A Few Thoughts about Currencies and Equities

money

The S&P 500 closed strongly ahead of the weekend to extend the advancing streak to the seventh week and nine of the past ten.  Some efforts to decompose the return since the bottom in 2009 finds that roughly two-thirds can be explained by earnings growth and about a third to expansion valuation (price-to-earnings).  

Through last week, with about half of the S&P 500 having reported, earnings are up about 8.4% on a 6.3% increase in sales.  The Dow Jones Stoxx 600 that reported have seen an 8% increase in profits.  In Asia, 185 companies in the MSCI Asia Pacific Index that reported a 14% growth in earnings.  

Value investors bemoan the fact that after an eight-year bull market, the value opportunities are understandably scarce.  However, the outperformance of growth over value may not be fully appreciated.  We look at the Russell 1000 Growth Index and the Russell 1000 Value Index.  The spread between the two is now at its most since the tech bubble in the late 1990s and early 2000s.  However, to put in perspective, consider that the spread between the two indices is about a third of what where it peaked in 2000.

The correlation (percentage change, 60-day rolling basis) between most currencies and the S&P 500 has broken down.  The two currencies for which a statistically significant relationship still appears to exist is the yen (0.55) and the Swiss franc (0.43).  The yen’s correlation is among the most for the year (June 0.61).  Indeed, it is at the upper end of a two-year range.   Still, we note that the correlation between the dollar-yen exchange rate and the 10-year US Treasury yield (0.83) is just shy of the record seen earlier this month touch higher.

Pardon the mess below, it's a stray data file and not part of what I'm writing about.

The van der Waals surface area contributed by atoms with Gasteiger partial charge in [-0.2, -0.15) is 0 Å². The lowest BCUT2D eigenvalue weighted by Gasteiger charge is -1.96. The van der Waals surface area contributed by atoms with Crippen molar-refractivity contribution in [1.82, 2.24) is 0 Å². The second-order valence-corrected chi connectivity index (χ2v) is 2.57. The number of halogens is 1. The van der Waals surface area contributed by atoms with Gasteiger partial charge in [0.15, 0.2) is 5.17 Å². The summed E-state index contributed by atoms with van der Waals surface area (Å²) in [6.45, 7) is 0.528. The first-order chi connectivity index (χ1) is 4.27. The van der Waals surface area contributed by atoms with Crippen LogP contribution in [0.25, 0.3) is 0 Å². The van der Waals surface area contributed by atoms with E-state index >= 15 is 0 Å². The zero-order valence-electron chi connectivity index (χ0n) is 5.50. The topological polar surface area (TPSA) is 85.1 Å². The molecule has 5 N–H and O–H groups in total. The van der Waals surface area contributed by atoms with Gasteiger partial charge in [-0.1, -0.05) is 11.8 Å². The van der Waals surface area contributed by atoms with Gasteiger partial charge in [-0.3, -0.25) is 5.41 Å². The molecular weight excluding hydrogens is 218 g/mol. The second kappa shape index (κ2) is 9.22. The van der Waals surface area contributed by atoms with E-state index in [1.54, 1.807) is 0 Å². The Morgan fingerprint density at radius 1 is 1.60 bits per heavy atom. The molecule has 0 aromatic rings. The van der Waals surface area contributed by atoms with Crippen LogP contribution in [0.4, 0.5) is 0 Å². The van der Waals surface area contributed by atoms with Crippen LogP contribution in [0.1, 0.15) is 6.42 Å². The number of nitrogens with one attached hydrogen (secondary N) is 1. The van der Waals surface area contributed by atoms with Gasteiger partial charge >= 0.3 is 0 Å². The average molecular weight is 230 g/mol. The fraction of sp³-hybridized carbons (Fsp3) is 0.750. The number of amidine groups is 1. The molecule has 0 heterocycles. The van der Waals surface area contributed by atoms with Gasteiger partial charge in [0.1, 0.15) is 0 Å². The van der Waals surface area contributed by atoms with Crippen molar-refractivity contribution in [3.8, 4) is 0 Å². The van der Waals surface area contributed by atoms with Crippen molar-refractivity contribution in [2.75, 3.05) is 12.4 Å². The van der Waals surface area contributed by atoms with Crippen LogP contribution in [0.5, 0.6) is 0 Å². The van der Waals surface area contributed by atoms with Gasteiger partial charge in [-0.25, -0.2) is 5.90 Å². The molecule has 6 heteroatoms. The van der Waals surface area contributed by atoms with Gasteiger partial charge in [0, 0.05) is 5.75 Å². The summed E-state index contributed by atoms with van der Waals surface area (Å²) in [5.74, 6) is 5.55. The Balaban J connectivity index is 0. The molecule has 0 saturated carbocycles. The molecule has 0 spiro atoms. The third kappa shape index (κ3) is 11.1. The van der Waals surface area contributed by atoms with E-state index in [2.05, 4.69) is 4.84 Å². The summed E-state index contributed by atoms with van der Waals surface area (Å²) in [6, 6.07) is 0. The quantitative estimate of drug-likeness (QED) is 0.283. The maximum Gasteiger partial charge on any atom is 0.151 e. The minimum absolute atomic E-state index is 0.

The correlation between the dollar-franc and the S&P 500 is the currently the highest of the year and is moving in on last year’s high near 0.46.  The correlation between the Swiss franc and the 10-year US yield is about 0.67 and represents a four-year high.

Among the G7 bourses, Italy is the best performer this year with an 18.3% local return.  Germany’s DAX edged ahead of the US today.  The DAX’s minor gain today, lift to 15.3% year-to-date.  The Nikkei and S&P 500 are neck-to-neck with a 15.15% rise.  Canada’s market is the worst performer in the G7 with less than a 5% gain year to date.   The outperformance of all the European markets and Japan is strictly a function of local currency exposure.  Completely unhedged, the Italian market is up 30% for dollar investors and the DAX is up more than 27%.

 If the euro continues to weaken, it would not be surprising to see either European exposures pared by dollar-based investors or currency hedge ratios to be increased.  Recall that interest rate differentials are a key cost of a currency hedge in the forward market, and with US rates well above euro interest rates, the dollar-based investor is paid to hedge euro (and yen) exposure.   Note that the three-month cross-currency swaps put the dollar premium of 42-47 bp greater than the LIBOR spread.